New generation of apple farmers take over Heritage Circle cider booth

Trey Enloe grew up selling apples on the front porch of his mom’s shop in Bat Cave. Now, the fifth-generation apple farmer is selling his apple products to a slightly larger crowd each October during the 11-day run of the N.C. State Fair.

Last year, Trey and his wife, Melissa, took over the operation of the apple cider booth in Heritage Circle from long-time operators Susan and Jourard Lingg. The Linggs had posted a message the year before on an apple association message board sharing that they were interested in retiring from operating a booth at the Fair. “When I saw the message I thought the fair would be a good fit for us. I reached out and we ultimately took over operations half way through the 2021 N.C. State Fair,” Trey said. “It met all of our expectations. Most of the product produced on our farm in Hendersonville is sold wholesale and you don’t get a lot of direct interactions with customers. The fair was rewarding because we did get to meet customers and start building new traditions with fairgoers.”

Susan and Jourad Lingg had operated the cider booth in Heritage Circle for more than 30 years before Trey and Melissa Enloe took over midway through the 2021 N.C. State Fair.

The Enloes had actually met the Linggs many years before. Trey would visit with them at the cider booth at the fair when he was a student at N.C. State University and recalls many conversations with them about apple farming. They also met met the couple again six or seven years ago when the Linggs had posted a press for sale. “We ultimately did not purchase the press from them but we struck up a friendship that continues,” Trey said.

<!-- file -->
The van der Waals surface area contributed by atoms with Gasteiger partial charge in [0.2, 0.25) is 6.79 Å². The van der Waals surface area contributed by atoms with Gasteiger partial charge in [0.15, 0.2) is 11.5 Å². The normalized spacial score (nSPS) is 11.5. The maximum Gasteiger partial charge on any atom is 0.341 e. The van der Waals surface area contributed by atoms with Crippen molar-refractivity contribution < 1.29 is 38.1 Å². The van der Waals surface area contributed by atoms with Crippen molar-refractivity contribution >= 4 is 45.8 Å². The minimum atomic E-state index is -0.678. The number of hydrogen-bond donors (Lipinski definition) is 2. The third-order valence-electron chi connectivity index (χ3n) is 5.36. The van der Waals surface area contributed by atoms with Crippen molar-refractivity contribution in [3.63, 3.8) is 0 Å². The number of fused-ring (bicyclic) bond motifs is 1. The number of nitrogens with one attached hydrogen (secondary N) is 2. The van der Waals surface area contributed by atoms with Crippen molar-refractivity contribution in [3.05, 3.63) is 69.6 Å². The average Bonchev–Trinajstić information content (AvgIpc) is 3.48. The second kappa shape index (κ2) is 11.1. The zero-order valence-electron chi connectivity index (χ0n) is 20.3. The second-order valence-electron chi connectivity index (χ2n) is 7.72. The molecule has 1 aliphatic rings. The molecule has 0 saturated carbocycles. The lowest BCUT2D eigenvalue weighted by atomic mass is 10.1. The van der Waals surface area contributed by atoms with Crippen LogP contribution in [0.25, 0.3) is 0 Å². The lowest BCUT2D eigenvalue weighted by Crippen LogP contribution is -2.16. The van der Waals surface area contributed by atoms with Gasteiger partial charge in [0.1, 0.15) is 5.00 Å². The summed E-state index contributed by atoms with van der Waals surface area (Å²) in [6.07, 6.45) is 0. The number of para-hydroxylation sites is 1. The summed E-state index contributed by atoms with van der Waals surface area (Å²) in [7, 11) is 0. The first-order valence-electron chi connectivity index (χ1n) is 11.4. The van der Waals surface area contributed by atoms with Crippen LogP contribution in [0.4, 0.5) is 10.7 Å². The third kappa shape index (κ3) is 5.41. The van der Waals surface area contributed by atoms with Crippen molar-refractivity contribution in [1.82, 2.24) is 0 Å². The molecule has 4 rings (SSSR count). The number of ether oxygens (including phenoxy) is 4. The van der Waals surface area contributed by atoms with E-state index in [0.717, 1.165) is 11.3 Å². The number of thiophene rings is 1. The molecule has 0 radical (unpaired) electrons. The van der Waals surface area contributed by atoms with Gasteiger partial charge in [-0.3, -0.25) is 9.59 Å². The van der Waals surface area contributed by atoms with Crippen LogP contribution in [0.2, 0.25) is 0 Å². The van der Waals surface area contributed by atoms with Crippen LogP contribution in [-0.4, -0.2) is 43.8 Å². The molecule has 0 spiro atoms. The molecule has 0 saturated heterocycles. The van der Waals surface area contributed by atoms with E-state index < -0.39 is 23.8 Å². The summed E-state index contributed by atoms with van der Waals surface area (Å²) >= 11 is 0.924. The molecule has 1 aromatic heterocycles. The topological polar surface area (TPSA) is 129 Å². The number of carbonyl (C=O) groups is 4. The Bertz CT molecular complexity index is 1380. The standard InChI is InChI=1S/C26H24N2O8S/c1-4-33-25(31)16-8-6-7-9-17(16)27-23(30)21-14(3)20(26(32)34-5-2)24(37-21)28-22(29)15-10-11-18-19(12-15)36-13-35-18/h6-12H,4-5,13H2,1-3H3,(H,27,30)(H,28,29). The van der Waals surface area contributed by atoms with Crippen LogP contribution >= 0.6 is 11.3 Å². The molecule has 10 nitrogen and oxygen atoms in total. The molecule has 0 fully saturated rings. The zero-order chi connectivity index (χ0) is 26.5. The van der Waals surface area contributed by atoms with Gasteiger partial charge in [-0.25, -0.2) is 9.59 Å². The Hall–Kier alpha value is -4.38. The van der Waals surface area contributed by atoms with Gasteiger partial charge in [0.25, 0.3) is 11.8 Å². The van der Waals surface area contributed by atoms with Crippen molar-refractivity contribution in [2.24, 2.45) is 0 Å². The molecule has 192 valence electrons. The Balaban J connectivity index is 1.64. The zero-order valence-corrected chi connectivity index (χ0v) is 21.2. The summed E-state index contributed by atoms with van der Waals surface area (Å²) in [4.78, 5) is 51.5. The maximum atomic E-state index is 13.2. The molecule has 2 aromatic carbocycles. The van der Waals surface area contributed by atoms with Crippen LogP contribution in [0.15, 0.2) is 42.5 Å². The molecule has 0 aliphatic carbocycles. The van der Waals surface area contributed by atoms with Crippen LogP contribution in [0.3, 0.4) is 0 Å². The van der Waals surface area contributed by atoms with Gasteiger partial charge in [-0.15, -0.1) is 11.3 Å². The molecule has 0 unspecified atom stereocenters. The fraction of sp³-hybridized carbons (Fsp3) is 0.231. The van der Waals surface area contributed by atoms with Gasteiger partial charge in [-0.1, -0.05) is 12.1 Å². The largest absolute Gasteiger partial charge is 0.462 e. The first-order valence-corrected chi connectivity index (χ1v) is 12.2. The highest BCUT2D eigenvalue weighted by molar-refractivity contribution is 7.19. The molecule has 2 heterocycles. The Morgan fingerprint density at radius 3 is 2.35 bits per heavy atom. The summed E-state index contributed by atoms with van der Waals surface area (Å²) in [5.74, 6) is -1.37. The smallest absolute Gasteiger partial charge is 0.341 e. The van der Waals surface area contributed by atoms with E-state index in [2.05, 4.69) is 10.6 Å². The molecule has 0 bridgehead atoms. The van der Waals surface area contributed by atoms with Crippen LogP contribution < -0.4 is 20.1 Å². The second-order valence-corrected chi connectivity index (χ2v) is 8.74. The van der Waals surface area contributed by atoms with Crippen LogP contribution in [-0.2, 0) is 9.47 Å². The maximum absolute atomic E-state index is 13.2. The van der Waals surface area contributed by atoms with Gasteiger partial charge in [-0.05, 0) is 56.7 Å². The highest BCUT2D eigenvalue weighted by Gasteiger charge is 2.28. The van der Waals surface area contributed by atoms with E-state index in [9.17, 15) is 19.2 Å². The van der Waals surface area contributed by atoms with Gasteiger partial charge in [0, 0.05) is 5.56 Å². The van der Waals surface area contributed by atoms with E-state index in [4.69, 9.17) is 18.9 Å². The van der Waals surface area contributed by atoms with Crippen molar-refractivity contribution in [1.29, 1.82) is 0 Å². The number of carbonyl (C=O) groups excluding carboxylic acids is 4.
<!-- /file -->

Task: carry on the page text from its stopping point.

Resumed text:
Trey is the manager of Bright Branch Farm, which was started by his great-great grandpa and currently owned by his dad and uncle. The farm has grown with each generation and currently has around 120 acres in apple production. “My great grandpa sold to markets in Greenville, SC,” said Trey. “He would sell in 20-bushel bins to resellers and grocery stores.”

The Enloes are the new cider booth operators.

Currently the farm grows about 50 different varieties of apples, about half of which are geared towards cider production. The farm started pressing cider commercially six years ago and currently presses juice for many of the cideries in the state including Noble in Asheville and Red Clay in Charlotte

The cider brought to the fair will be pressed right before the Enloes head to Raleigh. They use a special blend of Stayman, Winesap, Granny Smith, Red Delicious, Gold Delicious, Fuji and Honey Crisp. “Blending cider with different varietals helps you hit a lot of different notes, such as sugar, acid, tannins and body,” said Trey. “If you only use one type of apple you may make a cider that is too sweet or may lack body. A blend picks up the qualities of many different varieties and produces a cider that will please a lot of people.”

Each day of the Fair at 10 a.m. and 3 p.m., Trey will be demonstrating apple pressing at the press inside their booth. “We hope a lot of people will stop by and watch how the process is done,” he said. “I’ll also be able to answer any questions about how cider is made for those who are interested.”

Trey believes that Heritage Circle might be the best place on the fairgrounds. “There’s live music, great people and you can sit by the pond.” Be sure to stop by and welcome him to the fair and pick up a hot, cold or frozen cider.

About Funhouse

On the blog I go by Fun House (AKA Heather Overton). At the Fair you'll find me checking out the blue ribbon winners or hanging out in Heritage Circle. It would be hard for me to pick a favorite part of the Fair, but I can tell you one thing I hate - leaving it on the last day. I can't wait for opening day!

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